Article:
Washington, D.C. — Energy and Commerce Committee Republican Leader for Communications and Technology Bob Latta (R-OH) delivered remarks today at a hearing on strengthening America’s communications networks to meet consumers’ needs and close the digital divide.
Excerpts and highlights from his prepared remarks:
DEMOCRATS’ MISSED OPPORTUNITIES TO LEAD
“It has been nearly 100 days since this subcommittee has held a hearing, and I am glad we are back to discuss some important issues within the communications and technology jurisdiction.
“For over a decade, expanding broadband access has been a shared, bipartisan goal.
“We have enacted landmark legislation to improve our broadband availability mapping tools, taken steps to streamline Federal broadband deployment, and worked together to ensure Americans did not lose service during the COVID-19 pandemic. And it was done with thoughtful input from Republicans and Democrats alike.
“Yet on the cusp of a ‘once-in-a-generation investment’ in broadband, as the President calls it, our committee, and in particular this subcommittee, has been absent.
“We have held no hearings to examine the communications provisions included in the Senate infrastructure bill that is being discussed among House leadership.
“We have also held no markups to consider improvements, despite a partisan bill on today’s hearing that aims to improve portions of the Senate bill.
“In addition to the disappointment of not having input on the Senate infrastructure bill, we have not heard directly from the agencies on how they plan to implement this funding should Congress provide it to them.
“NTIA and the FCC, both agencies that this committee oversees, stand to receive tens of billions of dollars between the Senate infrastructure bill and the partisan Reconciliation bill, yet we have not had either agency before this committee to testify under this Administration.
“We are missing an opportunity to deliver a truly, bipartisan success for the American people that reflects the expertise and experience of this Committee’s members to close the digital divide once and for all.
“So today, we will examine the missed opportunities of this Subcommittee and prepare for the hard work of understanding the shortcomings of the Senate infrastructure bill.”
REPUBLICANS’ BOOSTING BROADBAND CONNECTIVITY AGENDA
“Earlier this year, Republicans introduced the Boosting Broadband Connectivity Agenda to help remove regulatory barriers to broadband deployment, and I am pleased to see four bills from that agenda on today’s hearing.
“Mr. Curtis’s Federal Broadband Deployment in Unserved Areas Act would map Federal facilities that can support broadband infrastructure in unserved areas.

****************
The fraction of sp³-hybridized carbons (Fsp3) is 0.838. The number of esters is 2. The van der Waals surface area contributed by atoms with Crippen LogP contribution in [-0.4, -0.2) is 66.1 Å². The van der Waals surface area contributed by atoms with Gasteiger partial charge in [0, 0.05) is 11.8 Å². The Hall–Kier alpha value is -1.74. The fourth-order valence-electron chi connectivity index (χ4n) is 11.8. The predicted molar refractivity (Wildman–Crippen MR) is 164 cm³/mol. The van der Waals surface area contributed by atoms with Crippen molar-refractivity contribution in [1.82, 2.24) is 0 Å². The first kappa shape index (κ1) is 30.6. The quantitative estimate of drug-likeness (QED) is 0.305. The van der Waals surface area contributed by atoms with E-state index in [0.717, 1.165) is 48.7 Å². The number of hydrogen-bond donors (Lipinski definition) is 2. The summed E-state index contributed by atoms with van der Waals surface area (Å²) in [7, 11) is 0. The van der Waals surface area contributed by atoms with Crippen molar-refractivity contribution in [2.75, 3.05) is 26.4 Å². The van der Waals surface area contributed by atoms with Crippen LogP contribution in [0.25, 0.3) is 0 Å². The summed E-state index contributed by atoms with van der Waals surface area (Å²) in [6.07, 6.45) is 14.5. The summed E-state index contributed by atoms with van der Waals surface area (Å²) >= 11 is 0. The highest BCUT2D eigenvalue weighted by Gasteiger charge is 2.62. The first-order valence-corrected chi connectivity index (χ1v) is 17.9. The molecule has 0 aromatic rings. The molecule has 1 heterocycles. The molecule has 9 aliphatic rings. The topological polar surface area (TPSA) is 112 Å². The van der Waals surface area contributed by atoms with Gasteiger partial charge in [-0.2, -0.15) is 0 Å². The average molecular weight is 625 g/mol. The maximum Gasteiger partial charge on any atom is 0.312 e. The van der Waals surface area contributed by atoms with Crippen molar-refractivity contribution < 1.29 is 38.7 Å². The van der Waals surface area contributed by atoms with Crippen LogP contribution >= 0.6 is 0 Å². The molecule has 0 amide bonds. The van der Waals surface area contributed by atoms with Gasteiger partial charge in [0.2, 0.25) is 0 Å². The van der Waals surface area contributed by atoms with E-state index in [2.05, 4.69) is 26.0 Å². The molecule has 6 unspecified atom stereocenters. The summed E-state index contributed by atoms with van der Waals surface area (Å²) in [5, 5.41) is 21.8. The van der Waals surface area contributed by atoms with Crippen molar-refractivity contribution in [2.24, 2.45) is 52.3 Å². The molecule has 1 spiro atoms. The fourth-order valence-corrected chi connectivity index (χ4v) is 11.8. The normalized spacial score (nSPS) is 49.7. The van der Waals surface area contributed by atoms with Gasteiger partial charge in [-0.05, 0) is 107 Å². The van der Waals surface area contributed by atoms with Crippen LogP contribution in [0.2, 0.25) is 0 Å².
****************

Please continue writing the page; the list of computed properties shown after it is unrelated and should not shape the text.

“Mr. Duncan’s Expediting Federal Broadband Deployment Reviews Act would help expedite and prioritize reviews for requests to deploy broadband on Federal land.
“Mr. Kinzinger’s Wireless Resiliency and Flexible Investment Act would make it easier to invest in network resiliency.
“And Mr. Bucshon’s Protecting Critical Infrastructure Act would establish a two-year prison term for anyone who maliciously destroys a communications facility.
“While it is disappointing that we are not considering all of the bills included in our package, this is a good first step.”
ADDING TO DEMOCRATS’ TAX & SPENDING SPREE
“I would be remiss if I did not also mention the other bills on today’s hearing that, despite being historically bipartisan issues, have been unnecessarily injected with partisanship.
“The Chairman’s Spectrum Innovation Act takes meaningful steps to improve the auction of lower 3 gigahertz spectrum that was included in the Senate infrastructure bill.
“However, this bill did not have the opportunity to receive Republican input before it was stuffed into the partisan reconciliation tool as part of Democrats’ $3.5 trillion dollar tax and spending spree.
“H.R. 5400 extends the Anti-Deficiency Act Exemption for the Universal Service Fund conveniently through the first term of the Biden Administration’s FCC Chair, who remains unknown.
“Yet this subcommittee has not held an FCC oversight hearing after giving record level funding to the FCC through partisan reconciliation spending, with no confirmed Chair.
“And then we have H.R. 4208, another attempt by Democrats to disregard the First Amendment, this time telling broadcast stations what type of news programming to distribute.
“Mr. Chairman, the breadth and significance of these bills demands much more than a last-minute legislative hearing, including additional hearings on the individual topics we are covering today.
“We have certainly had the time over the last several months to hold substantive hearings on the topics contemplated in this legislation. And I would urge you to do so before the Committee meets to consider reporting these bills to the floor.”